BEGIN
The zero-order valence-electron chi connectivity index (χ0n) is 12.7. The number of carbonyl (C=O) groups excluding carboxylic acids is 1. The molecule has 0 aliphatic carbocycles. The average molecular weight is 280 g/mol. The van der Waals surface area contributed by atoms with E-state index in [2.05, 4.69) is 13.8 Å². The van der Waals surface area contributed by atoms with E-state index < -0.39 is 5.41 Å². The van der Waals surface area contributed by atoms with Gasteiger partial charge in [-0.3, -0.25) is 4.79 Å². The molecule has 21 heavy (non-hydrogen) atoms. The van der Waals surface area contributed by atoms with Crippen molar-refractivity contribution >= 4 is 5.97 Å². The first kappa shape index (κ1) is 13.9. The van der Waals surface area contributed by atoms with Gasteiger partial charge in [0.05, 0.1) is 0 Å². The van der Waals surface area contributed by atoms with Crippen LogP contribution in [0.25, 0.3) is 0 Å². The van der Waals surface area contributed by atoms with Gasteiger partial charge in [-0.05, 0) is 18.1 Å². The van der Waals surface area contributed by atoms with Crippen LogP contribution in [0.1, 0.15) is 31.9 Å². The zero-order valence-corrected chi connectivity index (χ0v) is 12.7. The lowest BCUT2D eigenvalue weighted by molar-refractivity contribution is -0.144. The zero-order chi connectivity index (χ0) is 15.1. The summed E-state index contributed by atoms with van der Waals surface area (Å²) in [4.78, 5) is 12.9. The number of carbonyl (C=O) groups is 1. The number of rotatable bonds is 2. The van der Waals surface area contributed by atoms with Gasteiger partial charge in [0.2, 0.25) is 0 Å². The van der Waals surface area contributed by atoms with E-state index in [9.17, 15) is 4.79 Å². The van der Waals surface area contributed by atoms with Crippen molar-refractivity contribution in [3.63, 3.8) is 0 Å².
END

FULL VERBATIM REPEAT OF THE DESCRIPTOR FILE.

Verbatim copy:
The zero-order valence-electron chi connectivity index (χ0n) is 12.7. The number of carbonyl (C=O) groups excluding carboxylic acids is 1. The molecule has 0 aliphatic carbocycles. The average molecular weight is 280 g/mol. The van der Waals surface area contributed by atoms with E-state index in [2.05, 4.69) is 13.8 Å². The van der Waals surface area contributed by atoms with E-state index < -0.39 is 5.41 Å². The van der Waals surface area contributed by atoms with Gasteiger partial charge in [-0.3, -0.25) is 4.79 Å². The molecule has 21 heavy (non-hydrogen) atoms. The van der Waals surface area contributed by atoms with Crippen molar-refractivity contribution >= 4 is 5.97 Å². The first kappa shape index (κ1) is 13.9. The van der Waals surface area contributed by atoms with Gasteiger partial charge in [0.05, 0.1) is 0 Å². The van der Waals surface area contributed by atoms with Crippen LogP contribution in [0.25, 0.3) is 0 Å². The van der Waals surface area contributed by atoms with Gasteiger partial charge in [-0.05, 0) is 18.1 Å². The van der Waals surface area contributed by atoms with Crippen LogP contribution in [0.1, 0.15) is 31.9 Å². The zero-order valence-corrected chi connectivity index (χ0v) is 12.7. The lowest BCUT2D eigenvalue weighted by molar-refractivity contribution is -0.144. The zero-order chi connectivity index (χ0) is 15.1. The summed E-state index contributed by atoms with van der Waals surface area (Å²) in [4.78, 5) is 12.9. The number of carbonyl (C=O) groups is 1. The number of rotatable bonds is 2. The van der Waals surface area contributed by atoms with Gasteiger partial charge in [0.2, 0.25) is 0 Å². The van der Waals surface area contributed by atoms with E-state index in [9.17, 15) is 4.79 Å². The van der Waals surface area contributed by atoms with Crippen molar-refractivity contribution in [3.63, 3.8) is 0 Å².